Parents of sick toddler Alfie Evans lose United Kingdom court appeal

Parents of sick toddler Alfie Evans lose United Kingdom court appeal

This morning the BBC are reporting Alfie's parents "will meet with doctors later to discuss taking him home".

He did not rule out further legal action and said the family has "appeals to explore".

But his parents have refused to accept the decision and fought to prevent Alfie's life support being switched off. Evans, 21, and Alfie's mother Kate James, 20, want to take Alfie to the Vatican's Bambino Gesu Pediatric Hospital.

Doctors say the 23-month-old boy suffers from a degenerative neurological condition that has left him in a "semi-vegetative state" with nearly no brain function.

Lawyers representing Alder Hey bosses said Alfie's condition was irreversible and there was no evidence that it had changed.

Mr Justice Hayden said the student had led Mr Evans to wrongly believe that he could walk out of Alder Hey hospital with Alfie.

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Specialists disagree and judges have concluded that continuing to provide life-support treatment to Alfie is futile and not in his best interests. They have blocked roads and on Monday tried to storm a door of the hospital before being pushed back by police.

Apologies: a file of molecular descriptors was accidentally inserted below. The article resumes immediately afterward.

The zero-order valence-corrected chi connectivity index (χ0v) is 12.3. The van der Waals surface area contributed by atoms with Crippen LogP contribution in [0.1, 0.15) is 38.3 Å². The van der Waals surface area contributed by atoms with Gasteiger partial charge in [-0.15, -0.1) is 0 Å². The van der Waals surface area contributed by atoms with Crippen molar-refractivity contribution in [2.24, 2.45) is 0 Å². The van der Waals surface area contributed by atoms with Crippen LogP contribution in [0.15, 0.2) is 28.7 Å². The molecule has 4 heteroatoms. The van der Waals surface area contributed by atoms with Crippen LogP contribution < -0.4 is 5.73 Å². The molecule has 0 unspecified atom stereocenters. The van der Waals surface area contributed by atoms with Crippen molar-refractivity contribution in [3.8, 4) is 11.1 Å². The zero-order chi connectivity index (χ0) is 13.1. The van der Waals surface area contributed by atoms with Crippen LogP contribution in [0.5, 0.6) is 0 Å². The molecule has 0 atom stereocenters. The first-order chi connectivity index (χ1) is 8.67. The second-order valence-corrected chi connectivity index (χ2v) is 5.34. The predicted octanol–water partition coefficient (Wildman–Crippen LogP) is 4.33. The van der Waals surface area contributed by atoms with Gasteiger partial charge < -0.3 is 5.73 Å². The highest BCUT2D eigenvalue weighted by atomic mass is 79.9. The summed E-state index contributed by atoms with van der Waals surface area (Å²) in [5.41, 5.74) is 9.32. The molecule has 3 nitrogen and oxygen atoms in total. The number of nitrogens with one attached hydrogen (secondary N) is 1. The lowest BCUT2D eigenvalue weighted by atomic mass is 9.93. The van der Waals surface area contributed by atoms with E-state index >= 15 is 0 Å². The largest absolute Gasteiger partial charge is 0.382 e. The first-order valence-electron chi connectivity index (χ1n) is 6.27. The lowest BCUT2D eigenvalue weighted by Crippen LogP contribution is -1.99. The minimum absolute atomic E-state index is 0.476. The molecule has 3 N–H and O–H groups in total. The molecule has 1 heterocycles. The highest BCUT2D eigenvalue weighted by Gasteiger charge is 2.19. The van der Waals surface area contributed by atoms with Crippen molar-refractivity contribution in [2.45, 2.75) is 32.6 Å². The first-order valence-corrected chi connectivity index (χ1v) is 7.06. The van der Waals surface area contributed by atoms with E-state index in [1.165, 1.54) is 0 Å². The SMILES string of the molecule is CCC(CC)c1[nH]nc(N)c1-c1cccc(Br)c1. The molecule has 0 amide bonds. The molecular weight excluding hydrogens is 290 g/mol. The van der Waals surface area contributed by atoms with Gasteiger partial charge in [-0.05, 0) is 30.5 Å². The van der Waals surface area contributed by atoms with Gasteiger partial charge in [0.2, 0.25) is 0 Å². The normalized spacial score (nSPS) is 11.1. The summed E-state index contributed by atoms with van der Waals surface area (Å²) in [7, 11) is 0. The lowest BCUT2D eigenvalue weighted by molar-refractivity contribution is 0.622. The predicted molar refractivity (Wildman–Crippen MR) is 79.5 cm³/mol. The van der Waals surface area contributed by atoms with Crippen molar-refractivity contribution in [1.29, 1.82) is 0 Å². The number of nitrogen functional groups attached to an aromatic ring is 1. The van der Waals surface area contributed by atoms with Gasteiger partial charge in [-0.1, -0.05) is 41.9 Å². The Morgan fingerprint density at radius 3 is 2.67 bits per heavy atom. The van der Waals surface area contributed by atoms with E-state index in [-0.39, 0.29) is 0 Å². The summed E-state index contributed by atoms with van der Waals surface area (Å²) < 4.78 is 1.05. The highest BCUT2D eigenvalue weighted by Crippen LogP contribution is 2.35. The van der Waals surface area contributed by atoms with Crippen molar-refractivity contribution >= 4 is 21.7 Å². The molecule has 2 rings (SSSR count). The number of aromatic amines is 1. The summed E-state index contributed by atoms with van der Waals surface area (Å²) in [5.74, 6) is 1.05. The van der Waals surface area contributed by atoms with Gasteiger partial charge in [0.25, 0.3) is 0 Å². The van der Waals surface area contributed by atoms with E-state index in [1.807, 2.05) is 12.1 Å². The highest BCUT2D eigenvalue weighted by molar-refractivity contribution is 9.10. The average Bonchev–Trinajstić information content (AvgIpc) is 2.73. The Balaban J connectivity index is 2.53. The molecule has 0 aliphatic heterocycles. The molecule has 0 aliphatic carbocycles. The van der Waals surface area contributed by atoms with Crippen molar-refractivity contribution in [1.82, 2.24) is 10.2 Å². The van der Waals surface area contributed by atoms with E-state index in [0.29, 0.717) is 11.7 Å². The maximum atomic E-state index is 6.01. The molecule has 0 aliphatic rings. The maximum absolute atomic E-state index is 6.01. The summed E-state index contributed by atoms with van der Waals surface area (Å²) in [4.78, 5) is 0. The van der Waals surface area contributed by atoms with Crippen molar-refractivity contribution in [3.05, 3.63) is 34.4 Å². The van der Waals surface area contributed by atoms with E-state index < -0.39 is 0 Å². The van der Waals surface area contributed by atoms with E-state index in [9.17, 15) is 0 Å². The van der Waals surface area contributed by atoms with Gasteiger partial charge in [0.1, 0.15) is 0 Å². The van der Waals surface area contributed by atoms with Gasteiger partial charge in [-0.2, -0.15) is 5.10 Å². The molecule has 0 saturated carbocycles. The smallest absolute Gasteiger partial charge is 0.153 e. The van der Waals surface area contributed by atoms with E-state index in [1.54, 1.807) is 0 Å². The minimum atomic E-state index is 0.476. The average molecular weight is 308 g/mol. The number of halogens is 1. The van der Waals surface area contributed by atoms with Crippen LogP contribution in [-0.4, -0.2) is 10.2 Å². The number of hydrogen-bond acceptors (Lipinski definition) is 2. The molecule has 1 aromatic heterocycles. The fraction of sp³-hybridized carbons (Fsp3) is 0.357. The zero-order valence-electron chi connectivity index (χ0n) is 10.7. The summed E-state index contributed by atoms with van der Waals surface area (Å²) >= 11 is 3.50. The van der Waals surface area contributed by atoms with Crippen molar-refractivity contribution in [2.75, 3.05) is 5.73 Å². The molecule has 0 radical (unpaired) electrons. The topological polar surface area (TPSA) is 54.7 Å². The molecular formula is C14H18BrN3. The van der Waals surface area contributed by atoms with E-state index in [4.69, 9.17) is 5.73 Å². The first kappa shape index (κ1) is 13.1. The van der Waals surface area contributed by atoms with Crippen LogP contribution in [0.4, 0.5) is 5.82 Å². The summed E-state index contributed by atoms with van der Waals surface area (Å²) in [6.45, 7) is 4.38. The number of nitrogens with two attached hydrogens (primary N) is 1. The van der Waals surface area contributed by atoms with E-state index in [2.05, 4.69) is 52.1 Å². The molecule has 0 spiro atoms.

Tensions grew as Tom Evans, Alfie's father, delayed speaking to the media because he had finally fallen asleep next to his son after being awake for three days.

Emotions have run high over the case, which has seen Alfie's parents supported by a Christian charity and a band of supporters known as "Alfie's Army" protesting regularly outside the hospital. The hospital also withheld food for almost 24 hours before allowing the toddler to again receive it, Alfie's father said. She can actually go to sleep next to him.

At an earlier stage of Alfie's case, a High Court judge had criticised a law student who had advised the couple.

Italy has a military plane on standby to transport Alfie to Rome if the courts allow it. Alfie has also been granted Italian citizenship to facilitate his arrival and transport.

The months-long legal battle between Alfie's parents, backed by a Christian pressure group, and his doctors has drawn interventions from the pope and Italian authorities, who support the parents' desire to have their son treated in Italy.

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